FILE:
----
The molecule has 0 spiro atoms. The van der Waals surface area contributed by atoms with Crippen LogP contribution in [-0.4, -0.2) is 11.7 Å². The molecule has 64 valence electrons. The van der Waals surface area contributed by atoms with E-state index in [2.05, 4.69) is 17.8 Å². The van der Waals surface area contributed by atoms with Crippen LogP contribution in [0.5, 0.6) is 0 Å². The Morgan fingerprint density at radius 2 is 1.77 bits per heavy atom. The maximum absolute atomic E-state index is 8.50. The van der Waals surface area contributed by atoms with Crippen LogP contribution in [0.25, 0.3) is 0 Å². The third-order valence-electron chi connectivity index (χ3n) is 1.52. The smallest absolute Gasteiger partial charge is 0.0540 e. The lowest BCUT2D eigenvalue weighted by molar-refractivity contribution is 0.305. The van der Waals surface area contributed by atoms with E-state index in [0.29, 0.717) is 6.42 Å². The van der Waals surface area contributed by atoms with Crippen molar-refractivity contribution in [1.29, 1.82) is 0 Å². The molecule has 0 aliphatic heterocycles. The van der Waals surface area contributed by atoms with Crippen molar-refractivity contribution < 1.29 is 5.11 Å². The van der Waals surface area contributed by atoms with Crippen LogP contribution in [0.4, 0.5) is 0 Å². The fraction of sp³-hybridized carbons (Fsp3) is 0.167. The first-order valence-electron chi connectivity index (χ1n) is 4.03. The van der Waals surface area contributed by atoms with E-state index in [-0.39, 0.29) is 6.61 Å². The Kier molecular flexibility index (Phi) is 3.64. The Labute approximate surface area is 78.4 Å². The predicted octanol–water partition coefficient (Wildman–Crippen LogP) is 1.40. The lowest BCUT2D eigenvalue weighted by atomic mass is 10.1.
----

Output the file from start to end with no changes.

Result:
The molecule has 0 spiro atoms. The van der Waals surface area contributed by atoms with Crippen LogP contribution in [-0.4, -0.2) is 11.7 Å². The molecule has 64 valence electrons. The van der Waals surface area contributed by atoms with E-state index in [2.05, 4.69) is 17.8 Å². The van der Waals surface area contributed by atoms with Crippen LogP contribution in [0.5, 0.6) is 0 Å². The Morgan fingerprint density at radius 2 is 1.77 bits per heavy atom. The maximum absolute atomic E-state index is 8.50. The van der Waals surface area contributed by atoms with Crippen LogP contribution in [0.25, 0.3) is 0 Å². The third-order valence-electron chi connectivity index (χ3n) is 1.52. The smallest absolute Gasteiger partial charge is 0.0540 e. The lowest BCUT2D eigenvalue weighted by molar-refractivity contribution is 0.305. The van der Waals surface area contributed by atoms with E-state index in [0.29, 0.717) is 6.42 Å². The van der Waals surface area contributed by atoms with Crippen molar-refractivity contribution in [1.29, 1.82) is 0 Å². The molecule has 0 aliphatic heterocycles. The van der Waals surface area contributed by atoms with Crippen molar-refractivity contribution < 1.29 is 5.11 Å². The van der Waals surface area contributed by atoms with Crippen LogP contribution in [0.4, 0.5) is 0 Å². The fraction of sp³-hybridized carbons (Fsp3) is 0.167. The first-order valence-electron chi connectivity index (χ1n) is 4.03. The van der Waals surface area contributed by atoms with E-state index in [-0.39, 0.29) is 6.61 Å². The Kier molecular flexibility index (Phi) is 3.64. The Labute approximate surface area is 78.4 Å². The predicted octanol–water partition coefficient (Wildman–Crippen LogP) is 1.40. The lowest BCUT2D eigenvalue weighted by atomic mass is 10.1.